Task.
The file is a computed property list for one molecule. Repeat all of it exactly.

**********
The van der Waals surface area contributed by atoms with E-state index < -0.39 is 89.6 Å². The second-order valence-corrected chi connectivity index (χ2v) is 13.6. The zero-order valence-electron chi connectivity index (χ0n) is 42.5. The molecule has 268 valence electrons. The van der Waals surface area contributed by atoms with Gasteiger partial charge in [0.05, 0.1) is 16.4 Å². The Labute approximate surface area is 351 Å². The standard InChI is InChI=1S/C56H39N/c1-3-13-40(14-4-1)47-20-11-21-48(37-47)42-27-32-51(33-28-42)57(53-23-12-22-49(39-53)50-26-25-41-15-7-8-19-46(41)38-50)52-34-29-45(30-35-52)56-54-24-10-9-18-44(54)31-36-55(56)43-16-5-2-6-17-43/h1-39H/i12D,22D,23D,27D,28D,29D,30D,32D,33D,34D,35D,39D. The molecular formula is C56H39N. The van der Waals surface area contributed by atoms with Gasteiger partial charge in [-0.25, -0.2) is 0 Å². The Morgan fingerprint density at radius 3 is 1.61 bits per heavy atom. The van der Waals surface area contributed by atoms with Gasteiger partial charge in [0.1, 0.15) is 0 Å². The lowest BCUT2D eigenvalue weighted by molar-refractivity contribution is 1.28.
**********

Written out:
The van der Waals surface area contributed by atoms with E-state index < -0.39 is 89.6 Å². The second-order valence-corrected chi connectivity index (χ2v) is 13.6. The zero-order valence-electron chi connectivity index (χ0n) is 42.5. The molecule has 268 valence electrons. The van der Waals surface area contributed by atoms with Gasteiger partial charge in [0.05, 0.1) is 16.4 Å². The Labute approximate surface area is 351 Å². The standard InChI is InChI=1S/C56H39N/c1-3-13-40(14-4-1)47-20-11-21-48(37-47)42-27-32-51(33-28-42)57(53-23-12-22-49(39-53)50-26-25-41-15-7-8-19-46(41)38-50)52-34-29-45(30-35-52)56-54-24-10-9-18-44(54)31-36-55(56)43-16-5-2-6-17-43/h1-39H/i12D,22D,23D,27D,28D,29D,30D,32D,33D,34D,35D,39D. The molecular formula is C56H39N. The van der Waals surface area contributed by atoms with Gasteiger partial charge in [-0.25, -0.2) is 0 Å². The Morgan fingerprint density at radius 3 is 1.61 bits per heavy atom. The van der Waals surface area contributed by atoms with Gasteiger partial charge in [0.1, 0.15) is 0 Å². The lowest BCUT2D eigenvalue weighted by molar-refractivity contribution is 1.28.